Helping others with software design

Prescriptive help has its place in organizations, no doubt. Looking for other words for the prescribe verb come two groups of words with different connotation: dictate, rule, specify with authority, decree, force, control, ordain, order, command, oblige. When there are precepts for the well being of any given organization, prescriptive points make sense.

The other group of words for it is: to direct, to fix, to guide.

I tend to think that Microsoft patterns and practices group’s intention for their work is aligned with the second group of words.

Sadly, I have seen overuse and abuse of their work by some organizations that uncontrollably misunderstand and distort that intention and go with the intention implied in the first group of words.

By this time, seem to be clear that this is a natural part of the way our industry behaves at its current infancy.

But there are of course groups of professionals that behave differently, they already know and sympathize with the following comment:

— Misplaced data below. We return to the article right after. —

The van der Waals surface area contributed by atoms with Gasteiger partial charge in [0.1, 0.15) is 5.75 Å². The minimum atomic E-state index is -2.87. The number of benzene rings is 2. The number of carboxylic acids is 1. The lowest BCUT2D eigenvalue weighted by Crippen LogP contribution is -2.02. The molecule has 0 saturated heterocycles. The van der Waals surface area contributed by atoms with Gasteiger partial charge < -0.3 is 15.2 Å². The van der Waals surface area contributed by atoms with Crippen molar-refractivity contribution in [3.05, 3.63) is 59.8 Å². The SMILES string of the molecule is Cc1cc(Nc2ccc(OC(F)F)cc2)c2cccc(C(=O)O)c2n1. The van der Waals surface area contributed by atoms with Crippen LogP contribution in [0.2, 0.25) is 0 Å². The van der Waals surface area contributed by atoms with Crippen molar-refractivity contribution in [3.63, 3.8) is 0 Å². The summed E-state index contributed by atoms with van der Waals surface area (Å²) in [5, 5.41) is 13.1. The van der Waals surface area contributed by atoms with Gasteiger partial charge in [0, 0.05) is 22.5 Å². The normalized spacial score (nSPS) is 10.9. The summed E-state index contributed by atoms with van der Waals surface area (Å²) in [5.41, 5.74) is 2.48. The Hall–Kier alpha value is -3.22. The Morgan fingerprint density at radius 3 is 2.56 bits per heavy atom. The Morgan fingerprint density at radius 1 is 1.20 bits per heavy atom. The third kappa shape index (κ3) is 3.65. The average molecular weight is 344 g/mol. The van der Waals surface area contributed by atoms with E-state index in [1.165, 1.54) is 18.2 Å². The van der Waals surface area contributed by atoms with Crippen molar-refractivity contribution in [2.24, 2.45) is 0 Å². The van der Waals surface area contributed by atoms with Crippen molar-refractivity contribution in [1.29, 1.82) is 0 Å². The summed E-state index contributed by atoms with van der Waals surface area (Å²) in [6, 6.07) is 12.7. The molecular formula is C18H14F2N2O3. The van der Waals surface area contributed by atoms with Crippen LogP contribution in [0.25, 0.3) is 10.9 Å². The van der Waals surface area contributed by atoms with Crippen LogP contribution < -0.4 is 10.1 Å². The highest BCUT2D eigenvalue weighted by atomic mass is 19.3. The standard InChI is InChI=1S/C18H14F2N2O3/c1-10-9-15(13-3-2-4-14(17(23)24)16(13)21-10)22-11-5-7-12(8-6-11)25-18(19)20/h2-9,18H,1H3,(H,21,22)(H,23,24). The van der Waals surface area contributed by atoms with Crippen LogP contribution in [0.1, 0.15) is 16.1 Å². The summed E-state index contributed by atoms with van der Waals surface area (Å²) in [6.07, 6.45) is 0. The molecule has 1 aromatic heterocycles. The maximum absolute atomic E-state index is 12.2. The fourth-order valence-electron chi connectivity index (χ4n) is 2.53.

“As an engineer you have a responsibility to quantitatively understand the costs and benefits of your proposed solution. Using our design guidelines to focus and limit your choices to patterns which have historically proven to be good choices is a great way to focus your work and be more effective but it does not discharge your responsibility” -Rico Mariani

Perhaps a better word instead of “prescriptive guidance” could be “assistive” or “descriptive”.

Perhaps it is the connotation of the first group of words above that just does not feel right for software design. There are different feelings when reading something related to software design like the below fragment from “The Art and Science of Smalltalk” by Simon Lewis:

“It’s not intended to give you a defined process that you can feed your problem into at one end, and have Smalltalk code come out of at the other. Sometimes, competing views of how things should be done will be presented. You’ll have to decide which philosophy to adopt in your particular circumstances, but you will be making an informed decision. In this way, the book is not prescriptive, but instead it’s ‘assistive’. It’s also not a tutorial. You are however invited—in fact you’re encouraged—to try things out using the system. Smalltalk style supports this, and you should experiment whenever something is not clear, or you want to confirm or enhance your understanding.”

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